Alright, we know what you are thinking and we know you are on vacation, but some people like to keep their exercise routine when they are traveling and some people get motivated to move while discovering a new place. Some people would say it’s pretty easy, just google “gym near me” and pay for the day, well, fair enough, but to be honest gyms are pretty much the same anywhere, and in our opinion, they are a very boring place. So, we listed the best spots to sweat it out in Bogotá.
An important note before we start with our list: Bogotá is located at 2600 m over sea level, so the altitude can be a problem for some people. Please beware, take care of yourself, and don’t push it before acclimatizing well.
Everybody knows about going up Monserrate, but how many know about going up on foot? Just a bit above from the cable car/train station, you will find the entrance to this trail. The trail is 2 km in distance up to the church, with an approximate elevation gain of 500m. It’s not easy, but a moderately active and acclimatized person could do it in around 1 hour. Getting to the top, after sweating out all these steps, is very gratifying, especially when you see the beautiful view of the immense city from 3100m over sea level.
The trail is open every day but Tuesdays, from 5:00am to 1:00pm (you can go down walking until 4pm if you take the train or cable car up) and before 9am, you can get the cable the cable car for almost half the price, 6,000 COP.
TIP: If you plan on going on foot, avoid Sundays, as all the Catholic families walk up and the trail gets pretty crowded. MAP
Every Sunday and public holiday, many major streets in the city are closed for cyclists and joggers, skaters, rollerbladers, dogs, anything you can think of. These include Carrera Septima (7th Avenue) and Calle 26, two most important streets of Bogotá. From 7am to 2pm on these days, you can enjoy the wide streets on foot or bike. If you are visiting and might not be carrying your bike with you, there are many companies out there that rent you bikes by the hour or the day. Most of them are probably located in La Candelaria, but Bogotá Bike Tours and Rentals sets up a temporary office at the Hilton Hotel.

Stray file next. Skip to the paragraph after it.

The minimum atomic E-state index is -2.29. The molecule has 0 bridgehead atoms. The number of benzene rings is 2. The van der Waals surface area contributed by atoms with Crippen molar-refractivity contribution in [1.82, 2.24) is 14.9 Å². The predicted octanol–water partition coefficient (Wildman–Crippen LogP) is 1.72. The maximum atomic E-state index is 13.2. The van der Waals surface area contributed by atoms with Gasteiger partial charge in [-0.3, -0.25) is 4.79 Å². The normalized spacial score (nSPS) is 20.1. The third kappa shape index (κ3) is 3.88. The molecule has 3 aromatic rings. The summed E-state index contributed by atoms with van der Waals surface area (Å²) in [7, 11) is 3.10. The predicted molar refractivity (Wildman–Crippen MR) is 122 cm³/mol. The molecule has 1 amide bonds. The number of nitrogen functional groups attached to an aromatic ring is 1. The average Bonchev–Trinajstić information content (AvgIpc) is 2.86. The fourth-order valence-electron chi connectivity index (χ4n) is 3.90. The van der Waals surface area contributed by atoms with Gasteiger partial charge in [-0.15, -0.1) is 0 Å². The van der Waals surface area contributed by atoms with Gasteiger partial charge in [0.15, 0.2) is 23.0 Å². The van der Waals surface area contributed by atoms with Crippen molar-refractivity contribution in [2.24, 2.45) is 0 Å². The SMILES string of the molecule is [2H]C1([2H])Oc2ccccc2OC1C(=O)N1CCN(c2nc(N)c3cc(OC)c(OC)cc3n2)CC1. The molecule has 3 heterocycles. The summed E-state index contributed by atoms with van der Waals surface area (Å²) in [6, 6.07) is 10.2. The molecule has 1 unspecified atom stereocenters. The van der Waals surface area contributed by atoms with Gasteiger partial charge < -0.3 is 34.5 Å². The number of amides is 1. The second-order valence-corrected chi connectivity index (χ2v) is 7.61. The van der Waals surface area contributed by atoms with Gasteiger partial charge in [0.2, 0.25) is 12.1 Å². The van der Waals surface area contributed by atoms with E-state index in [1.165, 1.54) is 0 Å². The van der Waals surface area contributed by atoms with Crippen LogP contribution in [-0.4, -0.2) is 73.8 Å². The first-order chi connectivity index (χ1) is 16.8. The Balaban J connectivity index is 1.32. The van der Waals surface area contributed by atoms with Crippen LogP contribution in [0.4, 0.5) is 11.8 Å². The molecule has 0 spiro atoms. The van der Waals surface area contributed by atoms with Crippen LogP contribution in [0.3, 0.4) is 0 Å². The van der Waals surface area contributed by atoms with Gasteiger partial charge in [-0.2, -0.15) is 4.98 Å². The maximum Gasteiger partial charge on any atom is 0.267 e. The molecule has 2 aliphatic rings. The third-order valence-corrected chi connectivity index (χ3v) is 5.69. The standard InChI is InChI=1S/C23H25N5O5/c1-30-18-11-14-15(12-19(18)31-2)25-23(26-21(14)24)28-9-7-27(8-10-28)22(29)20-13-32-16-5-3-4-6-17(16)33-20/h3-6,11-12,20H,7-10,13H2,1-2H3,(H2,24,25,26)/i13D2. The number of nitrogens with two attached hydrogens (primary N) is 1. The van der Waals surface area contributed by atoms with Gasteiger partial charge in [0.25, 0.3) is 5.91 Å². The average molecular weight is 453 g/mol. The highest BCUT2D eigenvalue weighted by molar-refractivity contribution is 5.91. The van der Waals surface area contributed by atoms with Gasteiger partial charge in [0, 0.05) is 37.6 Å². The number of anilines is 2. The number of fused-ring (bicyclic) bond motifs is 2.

One great rout we recommend is riding along Calle 26, heading towards the airport, until you get to Salitre – El Greco Transmilenio station, turn right, and you will hit Simón Bolívar park. Ride around and explore that area!
Virgilio Barco Library
Simón Bolívar Park
Simón Bolívar park is the metropolitan park of the city. The star isn’t the 4 km² park itself but the whole complex in that area, including the metropolitan park, the Virgilio Barco library, and Los Novios Park. The library was designed by a famous Colombian architect, Rogelio Salmona, the man who caused the widespread of brick architecture throughout the country. This area of town is accessible by walking from the closest Transmilenio station, Salitre – El Greco, or biking there on ciclovía is also a great way. MAP
So you have probably heard this word before. A páramo is a very special high altitude ecosystem that is only found in Colombia, Venezuela, and Ecuador. It is characterized by being cold and humid, and the alien-like plants called frailejón. These plants are to thank for the drinkable tap water here in Bogotá, as they filter rainwater. Páramo Verjón is only 20 minutes away by bus from the city center. First, you need to get to Terminal Transoriente, next to Tercermilenio Transmilenio station, and get a bus towards Choachí. Tell the driver to stop at Parque Ecológico Matarredonda, where you pay an 8,000 COP entrance fee to enter the páramo. There you can do different trails and get to know this unique landscape. MAP